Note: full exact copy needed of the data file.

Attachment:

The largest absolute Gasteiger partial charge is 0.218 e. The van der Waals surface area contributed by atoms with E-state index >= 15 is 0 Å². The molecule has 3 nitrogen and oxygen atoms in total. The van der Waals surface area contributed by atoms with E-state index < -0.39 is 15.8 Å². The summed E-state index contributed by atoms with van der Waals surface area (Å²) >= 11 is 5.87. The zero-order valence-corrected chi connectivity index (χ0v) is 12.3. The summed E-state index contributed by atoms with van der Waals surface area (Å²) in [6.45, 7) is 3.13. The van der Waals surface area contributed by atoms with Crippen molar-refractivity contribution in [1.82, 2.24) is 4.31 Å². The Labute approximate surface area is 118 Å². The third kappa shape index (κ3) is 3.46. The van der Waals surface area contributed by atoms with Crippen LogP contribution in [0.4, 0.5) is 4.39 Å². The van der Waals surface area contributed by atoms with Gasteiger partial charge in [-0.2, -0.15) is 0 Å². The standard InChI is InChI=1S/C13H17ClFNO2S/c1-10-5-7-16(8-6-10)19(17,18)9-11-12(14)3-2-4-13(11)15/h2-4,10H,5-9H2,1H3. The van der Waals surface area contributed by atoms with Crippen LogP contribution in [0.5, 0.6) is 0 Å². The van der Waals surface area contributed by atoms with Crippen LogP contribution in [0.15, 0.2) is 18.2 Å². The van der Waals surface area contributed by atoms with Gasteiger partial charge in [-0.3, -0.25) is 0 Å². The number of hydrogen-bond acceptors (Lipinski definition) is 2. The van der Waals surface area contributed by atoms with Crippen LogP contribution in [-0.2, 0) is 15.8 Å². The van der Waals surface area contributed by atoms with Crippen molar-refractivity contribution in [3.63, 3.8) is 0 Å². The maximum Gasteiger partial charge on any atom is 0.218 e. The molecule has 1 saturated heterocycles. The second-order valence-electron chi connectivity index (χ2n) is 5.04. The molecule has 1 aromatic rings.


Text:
The largest absolute Gasteiger partial charge is 0.218 e. The van der Waals surface area contributed by atoms with E-state index >= 15 is 0 Å². The molecule has 3 nitrogen and oxygen atoms in total. The van der Waals surface area contributed by atoms with E-state index < -0.39 is 15.8 Å². The summed E-state index contributed by atoms with van der Waals surface area (Å²) >= 11 is 5.87. The zero-order valence-corrected chi connectivity index (χ0v) is 12.3. The summed E-state index contributed by atoms with van der Waals surface area (Å²) in [6.45, 7) is 3.13. The van der Waals surface area contributed by atoms with Crippen molar-refractivity contribution in [1.82, 2.24) is 4.31 Å². The Labute approximate surface area is 118 Å². The third kappa shape index (κ3) is 3.46. The van der Waals surface area contributed by atoms with Crippen LogP contribution in [0.4, 0.5) is 4.39 Å². The van der Waals surface area contributed by atoms with Gasteiger partial charge in [-0.2, -0.15) is 0 Å². The standard InChI is InChI=1S/C13H17ClFNO2S/c1-10-5-7-16(8-6-10)19(17,18)9-11-12(14)3-2-4-13(11)15/h2-4,10H,5-9H2,1H3. The van der Waals surface area contributed by atoms with Crippen LogP contribution in [0.5, 0.6) is 0 Å². The van der Waals surface area contributed by atoms with Crippen LogP contribution in [0.15, 0.2) is 18.2 Å². The van der Waals surface area contributed by atoms with Gasteiger partial charge in [-0.3, -0.25) is 0 Å². The number of hydrogen-bond acceptors (Lipinski definition) is 2. The van der Waals surface area contributed by atoms with Crippen LogP contribution in [-0.2, 0) is 15.8 Å². The van der Waals surface area contributed by atoms with Crippen molar-refractivity contribution in [3.63, 3.8) is 0 Å². The maximum Gasteiger partial charge on any atom is 0.218 e. The molecule has 1 saturated heterocycles. The second-order valence-electron chi connectivity index (χ2n) is 5.04. The molecule has 1 aromatic rings.